The chief lector-priest of Imhotep,
Son of Ptah South-of-his-Wall:
"In which place is Hapy born?
Which is the town of the Sinuous one?
Which god dwells there?
That he might join with me."

He stood: "I shall go to Mansion-of-the-Net,
It is designed to support a man in his deeds;
I shall enter the House of Life,
Unroll the Souls of Re,
I shall be guided by them."

He departed, he returned to me quickly,
He let me know the flow of Hapy,
His shores and all the things they contain.
He disclosed to me the hidden wonders,
To which the ancestors had made their way,
And no king had equaled them since.
He said to me:
"There is a town in the midst of the deep,
Surrounded by Hapy, Yebu by name;
It is first of the first,
First nome to Wawat,
Earthly elevation, celestial hill,
Seat of Re when he prepares
To give life to every face.
Its temple's name is 'Joy-of-life,'
'Twin Caverns' is the water's name,
They are the breasts that nourish all.

It is the house of sleep of Hapy,
He grows young in it in [his time],
[lt is the place whence] he brings the flood:
Bounding up he copulates,
As man copulates with woman,
Renewing his manhood with joy;
Coursing twenty-eight cubits high,
He passes Sema-behdet at seven.
Khnum is the god [who rules] there,
[He is enthroned above the deep],
His sandals resting on the flood;
He holds the door bolt in his hand,
Opens the gate as he wishes.
He is eternal there as Shu,
Bounty-giver, Lord-of-fields,
So his name is called.
He has reckoned the land of the South and the North,
To give parts to every god;
It is he who governs barley, [emmer],
Fowl and fish and all one lives on.
Cord and scribal board are there,
The pole is there with its beam....

His temple opens southeastward,
Re rises in its face every day;
Its water rages on its south for an iter,
A wall against the Nubians each day.
There is a mountain massif in its eastern region,
With precious stones and quarry stones of all kinds,
All the things sought for building temples
In Egypt, South and North,
And stalls for sacred animals,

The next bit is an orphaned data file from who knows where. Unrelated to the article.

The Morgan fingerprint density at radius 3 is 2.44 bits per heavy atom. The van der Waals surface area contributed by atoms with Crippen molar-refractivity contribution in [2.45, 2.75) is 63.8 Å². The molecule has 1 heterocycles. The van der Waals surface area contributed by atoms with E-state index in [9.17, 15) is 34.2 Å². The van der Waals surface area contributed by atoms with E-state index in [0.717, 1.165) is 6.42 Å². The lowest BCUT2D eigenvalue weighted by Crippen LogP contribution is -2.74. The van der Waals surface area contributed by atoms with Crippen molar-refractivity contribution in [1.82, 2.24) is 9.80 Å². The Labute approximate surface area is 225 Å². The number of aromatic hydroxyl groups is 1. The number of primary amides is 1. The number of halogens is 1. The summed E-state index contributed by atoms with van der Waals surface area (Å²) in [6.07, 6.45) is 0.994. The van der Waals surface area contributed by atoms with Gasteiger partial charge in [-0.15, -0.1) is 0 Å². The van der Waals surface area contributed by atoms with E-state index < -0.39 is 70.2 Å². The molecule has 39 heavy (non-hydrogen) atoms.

And palaces for kings,
All statues too that stand in temples and in shrines.

"Their gathered products are set before the face of Khnum and around him; likewise tall plants and flowers of all kinds that exist between Yebu and Senmut, and are there on the east and the west.

"There is in the midst of the river-covered by water at its annual flood-a place of relaxation for every man who works the stones on its two sides.

"There is in the river, before this town of Yebu, a central elevation of difficult body which is called grf-3bw.

"Learn the names of the gods and goddesses of the temple of Khnum: Satis, Anukis, Hapy, Shu, Geb, Nut, Osiris, Horus, Isis, Nephthys.

"Learn the names of the stones that are there, lying in the borderland: those that are in the east and the west, those [on the shores] of Yebu's canal, those in Yebu, those in the east and west, and those in the river: bhn, mt3y, mhtbtb, r'gs, wtSy in the east; prdn in the west; tSy in the west and in the river.

"The names of the precious stones of the quarries that are in the upper region-some among them at a distance of four iter-are: gold. silver, copper, iron, lapis lazuli, turquoise, thnt, red jasper, k', mnw, emerald, tm-ikr. In addition, nSmt, t3-mhy, hm3gt, ibht, bks-'nh, green eye-paint, black eye-paint, carnelia, shrt, mm, and ochre are within this township."

When I heard what was there my heart was guided. Having heard of the flood; opened the wrapped books. made a purification; conducted a procession of the hidden ones; made a complete offering of bread, beer, oxen, and fowl, and all good things for the gods and goddesses in Yebu whose names had been pronounced.

As I slept in peace, I found the god standing before me. Propitiated him by adoring him and praying to him. He revealed himself to me with kindly face; he said:

"I am Khnum, your maker!
My arms are around you,
To steady your body,
To safeguard your limbs.